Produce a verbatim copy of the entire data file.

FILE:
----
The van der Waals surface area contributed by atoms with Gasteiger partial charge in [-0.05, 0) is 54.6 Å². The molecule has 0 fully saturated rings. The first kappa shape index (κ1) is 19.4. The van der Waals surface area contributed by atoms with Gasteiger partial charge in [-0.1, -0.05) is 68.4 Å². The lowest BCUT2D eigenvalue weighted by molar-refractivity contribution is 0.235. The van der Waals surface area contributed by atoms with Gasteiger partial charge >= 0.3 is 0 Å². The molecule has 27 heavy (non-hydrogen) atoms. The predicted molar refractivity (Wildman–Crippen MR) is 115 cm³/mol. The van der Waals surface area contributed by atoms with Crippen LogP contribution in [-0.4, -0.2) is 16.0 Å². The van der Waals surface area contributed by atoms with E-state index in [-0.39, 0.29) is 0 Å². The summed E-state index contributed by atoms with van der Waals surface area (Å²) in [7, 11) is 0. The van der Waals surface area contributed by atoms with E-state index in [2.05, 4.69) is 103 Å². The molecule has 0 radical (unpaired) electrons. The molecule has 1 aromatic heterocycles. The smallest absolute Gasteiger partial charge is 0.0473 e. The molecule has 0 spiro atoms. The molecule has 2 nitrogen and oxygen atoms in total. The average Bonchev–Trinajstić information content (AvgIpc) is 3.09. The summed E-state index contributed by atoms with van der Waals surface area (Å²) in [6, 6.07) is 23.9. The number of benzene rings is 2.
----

The van der Waals surface area contributed by atoms with Gasteiger partial charge in [-0.05, 0) is 54.6 Å². The molecule has 0 fully saturated rings. The first kappa shape index (κ1) is 19.4. The van der Waals surface area contributed by atoms with Gasteiger partial charge in [-0.1, -0.05) is 68.4 Å². The lowest BCUT2D eigenvalue weighted by molar-refractivity contribution is 0.235. The van der Waals surface area contributed by atoms with Gasteiger partial charge >= 0.3 is 0 Å². The molecule has 27 heavy (non-hydrogen) atoms. The predicted molar refractivity (Wildman–Crippen MR) is 115 cm³/mol. The van der Waals surface area contributed by atoms with Crippen LogP contribution in [-0.4, -0.2) is 16.0 Å². The van der Waals surface area contributed by atoms with E-state index in [-0.39, 0.29) is 0 Å². The summed E-state index contributed by atoms with van der Waals surface area (Å²) in [7, 11) is 0. The van der Waals surface area contributed by atoms with E-state index in [2.05, 4.69) is 103 Å². The molecule has 0 radical (unpaired) electrons. The molecule has 1 aromatic heterocycles. The smallest absolute Gasteiger partial charge is 0.0473 e. The molecule has 0 spiro atoms. The molecule has 2 nitrogen and oxygen atoms in total. The average Bonchev–Trinajstić information content (AvgIpc) is 3.09. The summed E-state index contributed by atoms with van der Waals surface area (Å²) in [6, 6.07) is 23.9. The number of benzene rings is 2.